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Population: 36,000 (Ikoma, Nata, & Isenye together)

Location: Mara Region, Serengeti District (northwestern TZ)

Altitude: 1525 metres (5000 feet)

Alternate names:  Kiikoma, Egiikoma

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The Ikoma live on the western edge of Serengeti National Park.  It’s not at all uncommon to see a giraffe wandering through the area or to hear of a garden that was destroyed by elephants.  The area is rural and remote. 

Although their exact origins are unknown, the Ikoma have been living in the western region of what is now the Serengeti National Park for several centuries.  The park became a government-protected game reserve in the 1950’s, and the Ikoma were forced to migrate west.  Although attitudes among the Ikoma community toward the park were initially negative, many Ikoma have since realized the economic benefits of the tourist trade which the Serengeti attracts. 

The Ikoma, Nata, and Isenye ethnic groups neighbor each other and have very similar languages.  Thus, it is believed that translation of Scripture into the Ikoma language will meet the needs of all three groups.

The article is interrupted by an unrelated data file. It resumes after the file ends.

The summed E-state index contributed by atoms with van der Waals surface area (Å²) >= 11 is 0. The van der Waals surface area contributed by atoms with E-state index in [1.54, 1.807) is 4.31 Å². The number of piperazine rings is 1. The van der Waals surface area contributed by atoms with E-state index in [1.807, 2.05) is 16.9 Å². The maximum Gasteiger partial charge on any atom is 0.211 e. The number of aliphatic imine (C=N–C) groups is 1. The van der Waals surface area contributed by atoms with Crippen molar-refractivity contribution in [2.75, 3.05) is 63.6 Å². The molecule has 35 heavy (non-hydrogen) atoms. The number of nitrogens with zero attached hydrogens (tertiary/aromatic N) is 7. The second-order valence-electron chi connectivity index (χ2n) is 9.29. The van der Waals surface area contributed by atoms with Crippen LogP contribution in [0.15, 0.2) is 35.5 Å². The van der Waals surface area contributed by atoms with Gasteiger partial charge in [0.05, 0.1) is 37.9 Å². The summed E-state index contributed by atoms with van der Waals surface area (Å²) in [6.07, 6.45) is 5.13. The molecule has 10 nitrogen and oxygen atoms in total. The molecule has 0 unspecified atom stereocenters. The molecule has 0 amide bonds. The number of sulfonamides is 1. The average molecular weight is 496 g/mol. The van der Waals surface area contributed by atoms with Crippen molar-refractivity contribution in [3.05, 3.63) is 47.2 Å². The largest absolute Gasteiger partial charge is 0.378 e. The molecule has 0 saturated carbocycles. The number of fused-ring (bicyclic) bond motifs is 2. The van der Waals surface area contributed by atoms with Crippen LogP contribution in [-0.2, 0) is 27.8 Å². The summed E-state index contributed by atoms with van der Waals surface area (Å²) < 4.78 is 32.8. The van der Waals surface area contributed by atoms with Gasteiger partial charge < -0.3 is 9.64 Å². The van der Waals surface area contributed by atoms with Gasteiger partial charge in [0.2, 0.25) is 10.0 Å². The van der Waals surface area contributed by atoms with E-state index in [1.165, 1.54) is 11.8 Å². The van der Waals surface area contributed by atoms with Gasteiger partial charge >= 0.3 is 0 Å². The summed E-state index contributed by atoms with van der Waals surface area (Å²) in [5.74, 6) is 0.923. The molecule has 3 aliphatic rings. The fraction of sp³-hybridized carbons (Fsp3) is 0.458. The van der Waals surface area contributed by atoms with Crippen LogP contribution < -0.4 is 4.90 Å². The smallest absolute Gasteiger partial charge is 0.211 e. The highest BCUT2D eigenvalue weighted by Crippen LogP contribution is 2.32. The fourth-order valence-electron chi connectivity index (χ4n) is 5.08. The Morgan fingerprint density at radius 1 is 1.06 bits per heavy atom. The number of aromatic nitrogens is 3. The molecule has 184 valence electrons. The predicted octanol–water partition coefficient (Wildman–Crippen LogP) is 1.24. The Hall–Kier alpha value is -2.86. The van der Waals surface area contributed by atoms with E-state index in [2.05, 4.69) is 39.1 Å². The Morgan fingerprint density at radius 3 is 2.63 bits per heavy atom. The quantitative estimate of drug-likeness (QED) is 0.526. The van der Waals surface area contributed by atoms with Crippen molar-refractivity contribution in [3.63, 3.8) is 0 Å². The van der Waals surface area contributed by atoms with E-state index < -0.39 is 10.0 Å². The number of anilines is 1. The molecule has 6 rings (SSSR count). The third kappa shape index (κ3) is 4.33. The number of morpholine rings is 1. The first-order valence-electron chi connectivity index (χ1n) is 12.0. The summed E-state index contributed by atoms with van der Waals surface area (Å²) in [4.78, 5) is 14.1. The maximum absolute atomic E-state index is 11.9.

Location within Country:  The Ikoma, Nata, and Isenye occupy approximately 1300 square kilometers in the Serengeti District of Mara Region, located in the northwestern corner of Tanzania.  The Ikoma area juts out into the northwestern edge of Serengeti National Park.  

Geography and Climate:  The Ikoma live at a fairly high elevation and tend to have warm, dry weather most of the year.  Temperatures can get quite cool at night, despite being at a location very near to the equator.  Seasonal rains and a few small rivers are essential for maintaining crop production. 

Economic Status:  Many Ikoma are farmers.  Staple crops are corn, cassava, sorghum, millet, and beans.  Cotton is also grown as a cash crop.

Language Group Information:  Ikoma, Nata, and Isenye are three different ethnic groups.  They consider their three speech varieties to be different, but for the purpose of Bible translation they are considered similar enough to use the same written material. 

Religion:  The earliest known Christian evangelical mission activity in the Ikoma area was around 1954 when Mennonite missionaries from the United States launched an evangelism campaign during which several Ikoma individuals converted to Christianity.  Due to a common distrust of Islam and its followers, many of the Ikoma were receptive to the gospel message shared by these missionaries.  Since then, there are quite a few established Christian churches in the Ikoma area, though there is still somewhat of a Muslim presence.  

Traditional religious beliefs still pervade the lives of many Ikoma, whether they claim to be Christian or not.  Traditional healers and gods, such as a popular pair of elephant tusks known as the Ikoma god “Machaba”, are commonly beseeched for protection, healing, or blessing.

Published Scripture:  Luke, Ruth, Jonah

Browse our stories from the Ikoma project